You put a few inches of loose soil in the bottom, add the potato chunks, then cover with a few more inches of soil. As the plants grow, you keep adding material, covering up part of the plants (I let them get at least probably 16″ before I cover up about half of that). As for the “material” to add, it can be more soil, straw, peat moss, or just about any loose organic material. I’ve even layered in grass clippings and dry leaves (but not too much grass because it can be too heavy and wet). Towards the end of the season the plants will start to dry out and turn brown and you’ll know it is time to harvest. You can harvest some sooner if you want “new” potatoes (smaller ones).
We actually planted 3 different varieties of potatoes. The store-bought ones that were sprouting were red potatoes. Last year we grew little purple potatoes and small yellow ones (similar to a Yukon Gold). I had saved a few of the smaller ones of each over the winter, covered in newspaper, and stored in our unheated sunroom. As the weather has been getting warmer and more sunlight has been coming through the skylight, the potatoes began sprouting right on cue. Since we didn’t have another big container handy, we dug a few large holes in one section of the garden and planted these along with the rest of the red potatoes in there. As they grow we’ll add more soil and mound it up. If necessary we can add a little chicken wire cage around them to allow even more vertical growth. I love taking advantage of vertical growing space when I can!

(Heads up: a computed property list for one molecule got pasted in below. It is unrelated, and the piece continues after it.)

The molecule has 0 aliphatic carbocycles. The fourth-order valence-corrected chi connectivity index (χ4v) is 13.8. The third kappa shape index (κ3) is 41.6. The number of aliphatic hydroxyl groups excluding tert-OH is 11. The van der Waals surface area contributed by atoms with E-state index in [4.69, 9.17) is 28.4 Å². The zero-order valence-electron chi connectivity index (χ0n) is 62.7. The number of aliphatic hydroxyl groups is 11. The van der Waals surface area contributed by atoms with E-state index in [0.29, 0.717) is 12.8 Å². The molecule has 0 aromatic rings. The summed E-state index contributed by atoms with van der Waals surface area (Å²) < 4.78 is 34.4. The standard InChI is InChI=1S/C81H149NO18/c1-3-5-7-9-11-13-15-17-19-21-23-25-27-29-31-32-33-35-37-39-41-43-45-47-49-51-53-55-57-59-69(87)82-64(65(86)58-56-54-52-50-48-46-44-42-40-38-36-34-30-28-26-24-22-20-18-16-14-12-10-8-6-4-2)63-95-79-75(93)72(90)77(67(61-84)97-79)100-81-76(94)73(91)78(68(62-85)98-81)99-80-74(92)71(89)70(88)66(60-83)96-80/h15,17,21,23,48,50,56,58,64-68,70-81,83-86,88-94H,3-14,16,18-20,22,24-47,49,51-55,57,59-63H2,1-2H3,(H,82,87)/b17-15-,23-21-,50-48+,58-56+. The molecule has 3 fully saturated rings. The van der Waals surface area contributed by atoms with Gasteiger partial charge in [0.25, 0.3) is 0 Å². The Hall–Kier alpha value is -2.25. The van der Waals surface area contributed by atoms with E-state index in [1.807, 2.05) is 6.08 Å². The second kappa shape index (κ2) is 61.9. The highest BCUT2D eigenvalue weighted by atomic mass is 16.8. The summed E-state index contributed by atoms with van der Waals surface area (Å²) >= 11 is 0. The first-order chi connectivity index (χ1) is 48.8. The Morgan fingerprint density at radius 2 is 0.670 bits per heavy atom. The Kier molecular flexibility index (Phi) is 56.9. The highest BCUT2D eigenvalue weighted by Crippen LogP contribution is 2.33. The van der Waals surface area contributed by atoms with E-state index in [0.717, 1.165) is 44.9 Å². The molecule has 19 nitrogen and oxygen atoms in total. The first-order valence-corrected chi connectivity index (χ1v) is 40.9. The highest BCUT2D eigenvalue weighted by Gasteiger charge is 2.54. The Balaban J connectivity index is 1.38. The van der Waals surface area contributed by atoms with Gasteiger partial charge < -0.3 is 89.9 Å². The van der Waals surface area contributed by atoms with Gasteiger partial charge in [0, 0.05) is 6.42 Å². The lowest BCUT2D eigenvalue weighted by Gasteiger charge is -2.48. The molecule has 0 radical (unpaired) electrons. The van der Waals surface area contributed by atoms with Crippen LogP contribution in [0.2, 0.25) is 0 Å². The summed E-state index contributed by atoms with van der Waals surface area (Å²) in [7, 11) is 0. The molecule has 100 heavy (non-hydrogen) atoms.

While we were planting the potatoes, Laz was using his new favorite power tool. We have a paver driveway and the weeds coming up between the bricks has been a real problem. I hate putting down the strong chemicals to kill them. Laz tried a section last year and ended up killing grass on either side of that section, so I said no more. So he found a propane garden torch to burn them away! It makes a gawd-awful sound, louder than the planes landing at O’Hare. But it really does the job and is so fun to do, especially for pyros like us. (Our group of friends are known as the Pyroblazers, so we like fire… 😈 )
I didn’t get a picture of it, but the torch also works well for burning the old vines and morning glory seed pods off the garden fence from last year, and the little leaves and weeds in the rock pathways. Here’s a little tip for you… do not ever under any circumstances plant a little morning glory plant your child starts from seed in school in your garden. If you think mint spreads, hah! Morning glories look so pretty on the fence surrounding the garden, but at the end of the season they get these seed pods that plant themselves in your garden and you’ll be forever pulling up morning glory shoots every year after that. GAAAAAAAAHHHH!
You can really crank up the flames of this torch. Oooooo…F..I..R..E….!
We still have lots more to do in the yard and garden, but it felt so good to be outside getting dirty… and playing with fire!